Technology giants like Google and Amazon have upended the retail customer experience, and the digital upheaval has forced retail banks to shift more operations from physical branches to online portals.
Further, banks are no longer competing against just banks; the competition includes every player that offers financial services. With retail banks losing customers to non-traditional competitors, financial institutions must adapt and embrace strategies that keep up with consumers who expect the same kind of omnipresent personalization in all their digital interactions.
Customers are also comparing their bank’s digital experience to that of retailers. Today’s consumers demand the ability to do business anytime, anywhere and on any device, and that expectation extends to retail banking as well. Developing strategies to integrate disparate digital and physical channels into a single, seamless experience is a priority for banks that want to get a better understanding of their customers.
It’s clear that the evolving consumer demand is shifting the way banks approach their digital strategies. Industry players need to meet (or exceed) a high bar. By analyzing the activity and preferences of their clients, banks can tailor offerings to address the priorities of each individual—insight which can be gleaned from experience and operational data to win the wallet share battle. Financial institutions that understand how to combine both will master its delivery of exceptional customer experiences and thrive.
The Relationship Between X- and O-Data
It’s been said time and time again: digital communication technologies transformed the traditional relationship between banks and their account holders. It’s no longer enough to have a “one size fits all” approach—consumers demand more from their banks. In fact, according to data from Accenture, 48 percent of consumers expect specialized treatment for being a good customer, regardless of industry. Financial institutions that can tailor interactions with customers—based on their financial information history and past banking experiences—will unlock the differentiator and the ability to address what today’s consumers want.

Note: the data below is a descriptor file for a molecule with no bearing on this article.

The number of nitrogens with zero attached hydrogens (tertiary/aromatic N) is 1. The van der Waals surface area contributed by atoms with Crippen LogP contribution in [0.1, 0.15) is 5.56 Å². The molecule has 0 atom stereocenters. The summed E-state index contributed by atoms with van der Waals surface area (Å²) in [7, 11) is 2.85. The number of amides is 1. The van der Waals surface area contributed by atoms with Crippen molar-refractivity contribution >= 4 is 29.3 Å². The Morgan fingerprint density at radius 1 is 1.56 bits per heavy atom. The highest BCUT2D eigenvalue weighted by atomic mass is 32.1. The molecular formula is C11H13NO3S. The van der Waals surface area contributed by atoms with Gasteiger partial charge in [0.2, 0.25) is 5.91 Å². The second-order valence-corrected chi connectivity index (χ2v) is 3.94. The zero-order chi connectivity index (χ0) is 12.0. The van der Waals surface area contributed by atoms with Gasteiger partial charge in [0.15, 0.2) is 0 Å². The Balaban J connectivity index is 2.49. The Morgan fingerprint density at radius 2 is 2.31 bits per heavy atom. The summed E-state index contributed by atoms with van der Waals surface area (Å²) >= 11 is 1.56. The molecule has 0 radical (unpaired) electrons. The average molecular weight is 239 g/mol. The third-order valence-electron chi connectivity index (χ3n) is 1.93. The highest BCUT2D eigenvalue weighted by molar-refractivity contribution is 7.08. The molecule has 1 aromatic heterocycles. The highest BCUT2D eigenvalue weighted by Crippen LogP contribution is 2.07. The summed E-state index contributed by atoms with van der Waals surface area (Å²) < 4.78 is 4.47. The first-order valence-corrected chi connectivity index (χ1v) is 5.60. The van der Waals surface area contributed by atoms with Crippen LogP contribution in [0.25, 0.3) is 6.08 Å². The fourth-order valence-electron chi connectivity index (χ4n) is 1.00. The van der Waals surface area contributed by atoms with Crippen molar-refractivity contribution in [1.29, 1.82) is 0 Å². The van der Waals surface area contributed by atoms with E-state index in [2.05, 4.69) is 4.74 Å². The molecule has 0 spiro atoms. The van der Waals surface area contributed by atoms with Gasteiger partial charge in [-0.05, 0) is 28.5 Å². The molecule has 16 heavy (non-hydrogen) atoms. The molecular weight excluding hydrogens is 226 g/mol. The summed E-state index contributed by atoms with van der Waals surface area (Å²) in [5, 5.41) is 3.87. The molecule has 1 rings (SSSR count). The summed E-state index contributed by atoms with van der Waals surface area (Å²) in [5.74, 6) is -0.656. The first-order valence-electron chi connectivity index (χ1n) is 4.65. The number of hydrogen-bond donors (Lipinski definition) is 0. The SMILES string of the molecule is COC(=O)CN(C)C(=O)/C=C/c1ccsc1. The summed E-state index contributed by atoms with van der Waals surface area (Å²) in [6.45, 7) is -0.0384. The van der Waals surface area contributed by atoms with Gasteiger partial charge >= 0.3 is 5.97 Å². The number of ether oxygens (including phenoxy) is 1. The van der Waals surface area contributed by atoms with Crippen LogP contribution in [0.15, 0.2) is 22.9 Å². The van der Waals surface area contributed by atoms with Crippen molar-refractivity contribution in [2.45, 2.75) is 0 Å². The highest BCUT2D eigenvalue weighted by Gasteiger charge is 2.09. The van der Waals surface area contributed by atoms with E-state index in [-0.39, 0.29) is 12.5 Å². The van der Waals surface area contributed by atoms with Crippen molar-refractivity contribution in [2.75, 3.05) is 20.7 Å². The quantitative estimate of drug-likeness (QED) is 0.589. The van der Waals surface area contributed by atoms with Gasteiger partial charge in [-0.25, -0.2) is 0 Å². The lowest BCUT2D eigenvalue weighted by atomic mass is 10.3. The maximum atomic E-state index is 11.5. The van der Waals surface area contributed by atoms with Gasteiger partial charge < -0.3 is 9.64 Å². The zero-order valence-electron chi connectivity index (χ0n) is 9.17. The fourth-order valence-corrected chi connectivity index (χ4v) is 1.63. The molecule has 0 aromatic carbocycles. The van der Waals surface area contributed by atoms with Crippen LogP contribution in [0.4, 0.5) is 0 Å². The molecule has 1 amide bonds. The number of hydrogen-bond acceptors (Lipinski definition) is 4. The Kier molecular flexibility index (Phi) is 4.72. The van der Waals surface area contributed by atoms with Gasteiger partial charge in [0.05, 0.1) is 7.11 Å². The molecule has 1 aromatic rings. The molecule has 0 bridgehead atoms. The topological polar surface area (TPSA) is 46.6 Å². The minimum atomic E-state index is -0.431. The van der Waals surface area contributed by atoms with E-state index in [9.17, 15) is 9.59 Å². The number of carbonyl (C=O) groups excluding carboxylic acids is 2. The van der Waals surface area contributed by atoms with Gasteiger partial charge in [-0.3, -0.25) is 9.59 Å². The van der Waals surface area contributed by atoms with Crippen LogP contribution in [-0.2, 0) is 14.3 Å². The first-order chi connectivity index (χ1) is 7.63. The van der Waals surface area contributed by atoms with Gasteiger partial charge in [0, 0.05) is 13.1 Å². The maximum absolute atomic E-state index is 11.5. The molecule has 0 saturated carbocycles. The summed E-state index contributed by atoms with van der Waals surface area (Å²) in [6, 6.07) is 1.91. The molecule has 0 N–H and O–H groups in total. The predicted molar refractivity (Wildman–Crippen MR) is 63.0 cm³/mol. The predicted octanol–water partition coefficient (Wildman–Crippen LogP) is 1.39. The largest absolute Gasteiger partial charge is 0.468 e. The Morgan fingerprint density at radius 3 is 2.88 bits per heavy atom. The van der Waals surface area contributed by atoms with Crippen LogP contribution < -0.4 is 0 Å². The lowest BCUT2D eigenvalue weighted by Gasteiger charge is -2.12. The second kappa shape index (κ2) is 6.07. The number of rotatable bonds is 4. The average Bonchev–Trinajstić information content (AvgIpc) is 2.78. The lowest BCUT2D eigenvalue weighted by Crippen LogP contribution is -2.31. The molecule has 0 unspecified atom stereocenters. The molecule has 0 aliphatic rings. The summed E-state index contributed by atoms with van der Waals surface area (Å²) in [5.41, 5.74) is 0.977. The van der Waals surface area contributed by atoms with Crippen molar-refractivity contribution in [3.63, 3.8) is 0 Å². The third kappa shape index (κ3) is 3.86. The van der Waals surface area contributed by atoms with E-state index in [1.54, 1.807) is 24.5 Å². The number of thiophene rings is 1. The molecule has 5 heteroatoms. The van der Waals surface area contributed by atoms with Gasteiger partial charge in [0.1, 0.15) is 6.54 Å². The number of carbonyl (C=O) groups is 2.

Vast Bank understood this shift in customer mentality. Vast Bank is implementing a full integrated platform that provides real-time banking, easy and flexible configuration capabilities, and a 360-degree view of the customer. They felt it was time to take a data-driven approach to serving their customers, while remaining flexible and nimble. By implementing SAP for Banking solutions, combined with Axxiome Digital, Vast Bank is going to offer real-time transactions across mobile, PC and branch channels for customers, with the ultimate goal to make banking surprisingly easy and simple.
A bank’s success is due in large part to its ability to leverage customer experience data (X-data). Financial institutions that gather X-data have the opportunity to obtain and tap into the value of outside-in customer, product and brand feedback. But X-data is only actionable when it’s combined with operational data (O-data).
O-data, or any information pertaining to the company’s operations, workforce, employee processes, etc., is crucial to understand what drives performance and, in turn, engagement with the customer. For example, if a bank member comes into a physical location to discuss potential mortgage offers, future employees should know that this conversation took place. The O-data informs leadership and relevant stakeholders about how to take action in ways that empower employees to deliver great customer experiences.
That’s exactly what mBank, Poland's fourth largest universal banking group, was able to do. mBank needed a way to anticipate its customers’ future demand, while continuing to provide them with personalized banking experiences. The data that was collected from different channels gave mBank’s employees the insights it needed to provide its customers with the most relevant offers and products. Optimizing its interactions and creating special data-driven promotions paid off. Not only did mBank increase its customer satisfaction, it also earned itself the highest net promoter score in Poland.
No matter the channel, the multitude of touchpoints consumers get to choose from should help financial institutions understand what products and services are relevant for each customer.
Improving Customer Experience Through a Feedback Loop
Financial institutions that utilize both types of data can distance themselves by providing customers with timely, relevant and proactive offers. The combination of X- and O-data can also inform employees which channel customers prefer to use to provide their feedback.
Take, for example, those customers who only interact with their banks via mobile or desktop devices. Through these two touchpoints—website and mobile—financial institutions can deploy relationship surveys, allowing banks to understand their perception, where customer needs are not being met, and where there could be opportunities to expand business with them.